The Many Types of Chocolate

There are many types of Chocolate, and to the untrained there are a lot of confusing technical terms. We at are going to help you cut through all the red tape and understand what some of these terms really mean.

The FDA is involved in the regulation of Chocolate, setting out the guidelines for what can be labelled White Chocolate, Milk Chocolate, Bittersweet Chocolate, Unsweetened Chocolate, Semisweet Chocolate and Sweet Chocolate. Outside of those terms it’s up to the individual chocolate producers to create their own terms and products, which introduces a lot of confusion into the chocolate market.

Below we try to help you find out what some of the more popular terms actually means, and what they relate to in the chocolate world.

Cacao - This is where all chocolate starts out. You can get cacao raw or roasted and it is just the cacao bean, without the shell or anything else.  The sometimes quite bitter cacao is the healthiest form of chocolate. Ground cacao is a powered ground form of the cacao bean, while cacao nibs are crunched up pieces of cacao bean.

Chocolate Liquor - This is the base of all chocolate types. It if made by grinding cacao beans into a very smooth paste. It contains somewhere around 53% cocoa butter, but nothing is added to the cacao beans and despite it’s name it does not contain alcohol.

Unsweetened Chocoate - This is chocolate liquor that has had time to cool, cure and harden. It’s main uses are in baking and as an ingredient in the creation of other types of chocolate.  Most bakers like this type of chcolate for baking as by using it they can regulate the flavor and sweetness of their creations.

Sweet Chocolate - This type of chocolate will contain 15% chocolate liquor along with sugar and cocoa butter which will regulate exactly how sweet the sweet chocolate is.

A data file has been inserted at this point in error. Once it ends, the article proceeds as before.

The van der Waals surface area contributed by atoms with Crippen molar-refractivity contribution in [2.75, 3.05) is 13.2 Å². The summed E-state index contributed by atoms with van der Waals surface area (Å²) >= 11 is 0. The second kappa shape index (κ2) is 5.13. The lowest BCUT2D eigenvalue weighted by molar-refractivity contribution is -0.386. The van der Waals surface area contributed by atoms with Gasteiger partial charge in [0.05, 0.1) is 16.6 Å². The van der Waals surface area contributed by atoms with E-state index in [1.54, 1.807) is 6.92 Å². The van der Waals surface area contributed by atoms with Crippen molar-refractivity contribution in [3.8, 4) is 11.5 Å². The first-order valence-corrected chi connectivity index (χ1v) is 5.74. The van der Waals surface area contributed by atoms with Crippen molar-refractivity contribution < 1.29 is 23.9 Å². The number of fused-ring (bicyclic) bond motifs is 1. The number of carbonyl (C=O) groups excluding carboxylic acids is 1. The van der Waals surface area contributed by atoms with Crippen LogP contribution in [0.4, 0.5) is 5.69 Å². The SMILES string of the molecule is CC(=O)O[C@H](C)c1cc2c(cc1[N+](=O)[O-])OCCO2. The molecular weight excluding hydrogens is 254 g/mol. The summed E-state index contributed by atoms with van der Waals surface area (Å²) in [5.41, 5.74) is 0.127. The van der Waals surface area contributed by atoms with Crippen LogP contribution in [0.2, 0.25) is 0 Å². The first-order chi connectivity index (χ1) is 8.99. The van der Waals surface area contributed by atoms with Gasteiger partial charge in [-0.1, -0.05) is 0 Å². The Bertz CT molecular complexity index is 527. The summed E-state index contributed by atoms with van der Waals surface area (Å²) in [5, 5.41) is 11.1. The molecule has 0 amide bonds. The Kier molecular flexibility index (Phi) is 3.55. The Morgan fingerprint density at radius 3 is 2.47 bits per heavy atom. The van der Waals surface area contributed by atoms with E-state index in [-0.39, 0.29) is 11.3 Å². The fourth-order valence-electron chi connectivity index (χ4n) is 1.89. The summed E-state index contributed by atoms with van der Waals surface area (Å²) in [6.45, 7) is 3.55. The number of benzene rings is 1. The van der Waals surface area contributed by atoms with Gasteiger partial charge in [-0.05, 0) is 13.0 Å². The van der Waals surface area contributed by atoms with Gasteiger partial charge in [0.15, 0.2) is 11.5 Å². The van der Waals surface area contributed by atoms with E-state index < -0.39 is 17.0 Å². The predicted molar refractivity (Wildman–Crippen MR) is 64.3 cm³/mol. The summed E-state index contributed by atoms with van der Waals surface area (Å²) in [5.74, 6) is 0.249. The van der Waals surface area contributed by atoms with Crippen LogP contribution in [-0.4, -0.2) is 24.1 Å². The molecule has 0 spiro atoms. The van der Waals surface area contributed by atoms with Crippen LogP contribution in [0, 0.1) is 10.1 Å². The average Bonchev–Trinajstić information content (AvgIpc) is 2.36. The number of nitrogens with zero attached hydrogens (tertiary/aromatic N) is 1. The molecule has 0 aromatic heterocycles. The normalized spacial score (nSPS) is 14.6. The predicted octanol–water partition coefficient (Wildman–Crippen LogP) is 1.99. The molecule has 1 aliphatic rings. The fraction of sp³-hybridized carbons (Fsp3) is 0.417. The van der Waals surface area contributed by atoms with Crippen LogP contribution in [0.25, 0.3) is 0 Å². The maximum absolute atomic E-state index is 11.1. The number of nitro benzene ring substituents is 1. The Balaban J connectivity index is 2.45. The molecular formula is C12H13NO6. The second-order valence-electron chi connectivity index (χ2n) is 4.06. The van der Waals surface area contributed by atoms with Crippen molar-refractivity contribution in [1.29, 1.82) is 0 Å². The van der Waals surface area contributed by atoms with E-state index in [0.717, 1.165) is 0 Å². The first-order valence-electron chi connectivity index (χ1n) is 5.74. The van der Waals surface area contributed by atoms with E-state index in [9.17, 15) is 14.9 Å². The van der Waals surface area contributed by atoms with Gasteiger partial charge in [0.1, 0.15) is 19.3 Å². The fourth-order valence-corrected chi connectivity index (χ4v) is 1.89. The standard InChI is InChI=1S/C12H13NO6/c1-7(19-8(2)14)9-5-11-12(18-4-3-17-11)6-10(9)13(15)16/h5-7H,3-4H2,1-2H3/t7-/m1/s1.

Bittersweet Chocolate - This type of chocolate contains at least 35% chocolate liquor. It’s sweetness is regulated by sugar and cocoa butter. Both bittersweet and semisweet chocolate are really the same thing and most times are known by the more broad term “Dark Chocolate”. Just to confuse things a little more,  there is also bittersweet or semisweet baking chocolate, which is just sweetened cocoa liquor  without any added cocoa butter.

White Chocolate - Not really one of the types of chocolate as white chocolate does not contain any chocolate liquor. It must contain at least 14% milk and 20% cocoa butter, plus sugar.

Milk Chocolate - This contains a minimum of 10% chocolate liquor plus cocoa butter an sugar, along with 12% milk based product.

Cocoa - It’s made by passing chocolate liquor through a press, which removes the cocoa butter from the chocolate liquor,  leaving a slurry which, once hardened is crushed into a powder, making cocoa.  After crushing there is approximately 10% to 20% cocoa butter remaining in the cocoa. Cocoa is used a lot in low fat cooking as it has all the flavor of chocolate, without most of the fat.

Some cocoa is immersed in an alkali solution of potassium carbonate to create “Dutched” cocoa. This process darkens the cocoa’s color and neutralizes the acid levels of the cocoa powder. Black cocoa is extremely alkaized cocoa, and is used in products where a really dark dark look is required.

Most American recipes uses plain cocoa powder, and is usually used in recipes requiring baking soda, which is an alkaline, while Dutch cocoa is used in recipes that also include baking powder, which is acidic. If Dutch cocoa is required, usually the recipe will specify it.

Ground Chocolate - This one is normal eating type chocolate that has been ground up into a powder, yet should never be confused with cocoa powder. It is usually used in making drinks and should never be used instead of unsweetened cocoa powder.